London in her mid thirties to make a fresh start.

As the 20th anniversary of the tragedy looms this Thursday, she speaks for the
first time, with remarkable candour, about how she has struggled to rebuild
her life and deal with her guilt at being the sole survivor of a group of
five people she knew from that night. We sit together having a cup of tea in
the refectory of Southwark Cathedral, a few minutes’ walk away from where
the Marchioness sank. Her memories are sharp and painful.

“I could have died that night; I came this close,” she says quietly,
reaching across the table and almost touching her thumb and forefinger
together. But her face betrays no major emotion at this point. Her
appearance is remarkably casual. In pale-pink linen trousers, white slip-on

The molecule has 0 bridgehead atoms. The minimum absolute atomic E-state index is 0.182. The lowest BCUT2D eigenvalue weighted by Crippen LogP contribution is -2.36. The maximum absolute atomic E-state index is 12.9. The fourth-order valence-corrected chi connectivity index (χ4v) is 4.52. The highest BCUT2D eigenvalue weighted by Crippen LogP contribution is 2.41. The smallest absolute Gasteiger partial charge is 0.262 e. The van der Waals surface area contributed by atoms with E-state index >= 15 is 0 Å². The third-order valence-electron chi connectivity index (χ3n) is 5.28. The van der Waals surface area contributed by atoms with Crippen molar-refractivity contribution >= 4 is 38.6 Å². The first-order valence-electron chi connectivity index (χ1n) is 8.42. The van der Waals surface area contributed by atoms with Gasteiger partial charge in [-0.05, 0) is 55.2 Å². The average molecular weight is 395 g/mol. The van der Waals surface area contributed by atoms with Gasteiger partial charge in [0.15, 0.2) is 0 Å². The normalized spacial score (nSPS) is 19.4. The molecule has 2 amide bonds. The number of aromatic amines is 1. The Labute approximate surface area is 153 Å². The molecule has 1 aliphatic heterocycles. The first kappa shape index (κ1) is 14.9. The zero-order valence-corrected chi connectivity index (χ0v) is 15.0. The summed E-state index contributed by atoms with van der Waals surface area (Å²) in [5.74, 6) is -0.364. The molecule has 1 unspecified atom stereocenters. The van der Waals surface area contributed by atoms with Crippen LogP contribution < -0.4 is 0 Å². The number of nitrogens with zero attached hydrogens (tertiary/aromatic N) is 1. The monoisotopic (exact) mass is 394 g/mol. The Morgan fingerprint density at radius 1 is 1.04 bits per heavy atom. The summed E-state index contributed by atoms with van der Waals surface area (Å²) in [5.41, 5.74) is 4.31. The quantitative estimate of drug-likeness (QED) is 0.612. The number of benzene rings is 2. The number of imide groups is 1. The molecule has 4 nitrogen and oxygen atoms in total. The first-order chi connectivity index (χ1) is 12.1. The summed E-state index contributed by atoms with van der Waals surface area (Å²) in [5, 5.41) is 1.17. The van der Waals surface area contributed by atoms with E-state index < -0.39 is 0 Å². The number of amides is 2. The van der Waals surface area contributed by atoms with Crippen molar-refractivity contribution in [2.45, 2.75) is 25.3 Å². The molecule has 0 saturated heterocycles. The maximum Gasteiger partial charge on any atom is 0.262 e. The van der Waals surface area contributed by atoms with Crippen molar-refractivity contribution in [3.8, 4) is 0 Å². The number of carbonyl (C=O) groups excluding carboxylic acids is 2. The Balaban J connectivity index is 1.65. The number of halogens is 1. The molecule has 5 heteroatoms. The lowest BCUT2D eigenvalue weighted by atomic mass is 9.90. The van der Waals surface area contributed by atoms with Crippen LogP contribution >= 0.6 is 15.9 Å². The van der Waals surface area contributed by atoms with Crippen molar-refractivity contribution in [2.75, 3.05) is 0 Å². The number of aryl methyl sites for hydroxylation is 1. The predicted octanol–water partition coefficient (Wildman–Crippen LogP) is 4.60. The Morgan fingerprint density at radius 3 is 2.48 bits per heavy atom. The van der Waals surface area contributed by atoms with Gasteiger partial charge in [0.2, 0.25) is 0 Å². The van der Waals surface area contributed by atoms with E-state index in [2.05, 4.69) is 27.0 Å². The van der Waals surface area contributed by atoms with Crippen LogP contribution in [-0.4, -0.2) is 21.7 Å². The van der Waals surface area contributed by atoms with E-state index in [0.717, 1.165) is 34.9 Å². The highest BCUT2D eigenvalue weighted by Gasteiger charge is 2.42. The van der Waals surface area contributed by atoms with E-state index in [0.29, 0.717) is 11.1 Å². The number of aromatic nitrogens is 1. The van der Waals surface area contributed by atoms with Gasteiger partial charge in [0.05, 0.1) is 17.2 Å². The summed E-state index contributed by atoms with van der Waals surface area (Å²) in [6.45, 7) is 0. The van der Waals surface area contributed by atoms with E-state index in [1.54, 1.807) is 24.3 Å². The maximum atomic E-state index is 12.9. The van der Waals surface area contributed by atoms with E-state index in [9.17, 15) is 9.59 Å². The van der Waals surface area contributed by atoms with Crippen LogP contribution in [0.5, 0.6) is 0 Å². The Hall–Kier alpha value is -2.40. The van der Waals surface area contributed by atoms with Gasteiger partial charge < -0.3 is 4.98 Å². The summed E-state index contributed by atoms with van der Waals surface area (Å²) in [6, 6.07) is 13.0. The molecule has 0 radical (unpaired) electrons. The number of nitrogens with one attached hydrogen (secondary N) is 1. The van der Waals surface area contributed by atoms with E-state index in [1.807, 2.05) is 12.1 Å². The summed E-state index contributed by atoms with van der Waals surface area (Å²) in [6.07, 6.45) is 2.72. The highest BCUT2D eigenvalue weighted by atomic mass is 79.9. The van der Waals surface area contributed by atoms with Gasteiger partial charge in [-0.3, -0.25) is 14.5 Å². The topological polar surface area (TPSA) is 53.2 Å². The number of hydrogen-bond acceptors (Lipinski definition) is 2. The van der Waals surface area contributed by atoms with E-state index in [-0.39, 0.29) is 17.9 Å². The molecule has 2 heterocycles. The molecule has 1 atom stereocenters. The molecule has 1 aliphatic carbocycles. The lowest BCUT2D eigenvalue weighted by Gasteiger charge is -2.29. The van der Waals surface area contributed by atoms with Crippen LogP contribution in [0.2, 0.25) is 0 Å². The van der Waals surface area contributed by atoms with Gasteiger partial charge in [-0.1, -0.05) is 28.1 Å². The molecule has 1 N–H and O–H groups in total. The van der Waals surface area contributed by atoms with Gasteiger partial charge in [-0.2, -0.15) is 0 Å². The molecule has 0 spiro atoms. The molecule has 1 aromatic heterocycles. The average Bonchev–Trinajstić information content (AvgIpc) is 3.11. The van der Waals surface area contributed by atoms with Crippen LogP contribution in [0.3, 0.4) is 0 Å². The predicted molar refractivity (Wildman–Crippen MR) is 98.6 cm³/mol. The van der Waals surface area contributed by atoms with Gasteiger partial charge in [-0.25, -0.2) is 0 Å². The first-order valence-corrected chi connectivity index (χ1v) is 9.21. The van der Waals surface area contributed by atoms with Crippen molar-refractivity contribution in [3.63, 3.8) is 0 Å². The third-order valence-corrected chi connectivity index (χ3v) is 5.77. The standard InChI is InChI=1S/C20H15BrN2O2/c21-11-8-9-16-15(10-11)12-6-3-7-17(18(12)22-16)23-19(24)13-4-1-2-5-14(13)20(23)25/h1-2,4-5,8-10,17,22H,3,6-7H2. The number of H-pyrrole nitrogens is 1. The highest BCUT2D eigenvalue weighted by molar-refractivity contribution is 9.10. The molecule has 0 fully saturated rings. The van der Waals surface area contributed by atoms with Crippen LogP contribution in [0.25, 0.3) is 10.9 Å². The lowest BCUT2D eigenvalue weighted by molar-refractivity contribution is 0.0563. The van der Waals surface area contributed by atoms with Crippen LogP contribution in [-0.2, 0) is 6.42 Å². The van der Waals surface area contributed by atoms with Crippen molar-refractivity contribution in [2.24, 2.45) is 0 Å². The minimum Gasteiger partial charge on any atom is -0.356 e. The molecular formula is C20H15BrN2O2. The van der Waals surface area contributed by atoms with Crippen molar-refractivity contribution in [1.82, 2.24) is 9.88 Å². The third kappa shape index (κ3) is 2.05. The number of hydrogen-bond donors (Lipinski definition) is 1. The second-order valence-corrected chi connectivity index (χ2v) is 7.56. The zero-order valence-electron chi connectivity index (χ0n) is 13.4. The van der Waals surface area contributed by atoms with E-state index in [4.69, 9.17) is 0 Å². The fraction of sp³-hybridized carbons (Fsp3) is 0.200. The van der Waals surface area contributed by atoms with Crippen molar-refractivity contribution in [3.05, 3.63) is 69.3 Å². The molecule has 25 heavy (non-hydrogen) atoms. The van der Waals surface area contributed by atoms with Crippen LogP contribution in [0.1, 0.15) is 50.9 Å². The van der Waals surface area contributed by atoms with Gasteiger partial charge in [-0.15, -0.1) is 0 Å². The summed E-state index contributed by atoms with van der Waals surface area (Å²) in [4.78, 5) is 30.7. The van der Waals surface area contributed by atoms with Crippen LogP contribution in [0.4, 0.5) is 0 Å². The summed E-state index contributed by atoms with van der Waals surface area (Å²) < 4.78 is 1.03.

shoes and a turquoise T-shirt, with tanned face and streaked blonde hair,
she could almost be chatting about her holiday. The real expression is in
her eyes, which burn intensely as she recalls that night.

Discovering that her foot was tangled up in a cable, she managed to free
herself and eventually managed to escape the boat through a broken window.
Ms Penwarden refused to accept that her friends were among the dead. “It
wasn’t until two or three days afterwards that I thought, ‘They’re dead,
they’re not coming back …’, and then I got angry with them because I was
having to deal with all this and they were up there,” ? she looks
heavenwards ? “having a party.”

As she recounts her experiences I am struck by her calm, direct manner ?
testament to the years of therapy she has gone through. There’s little
obvious sign that she crawled out of a watery hell, that at times she has
resigned herself to dying and contemplated suicide. Years of treatment for
clinical depression and post-traumatic stress disorder blighted what had
been a promising career in tourism. Any hopes of a long-term relationship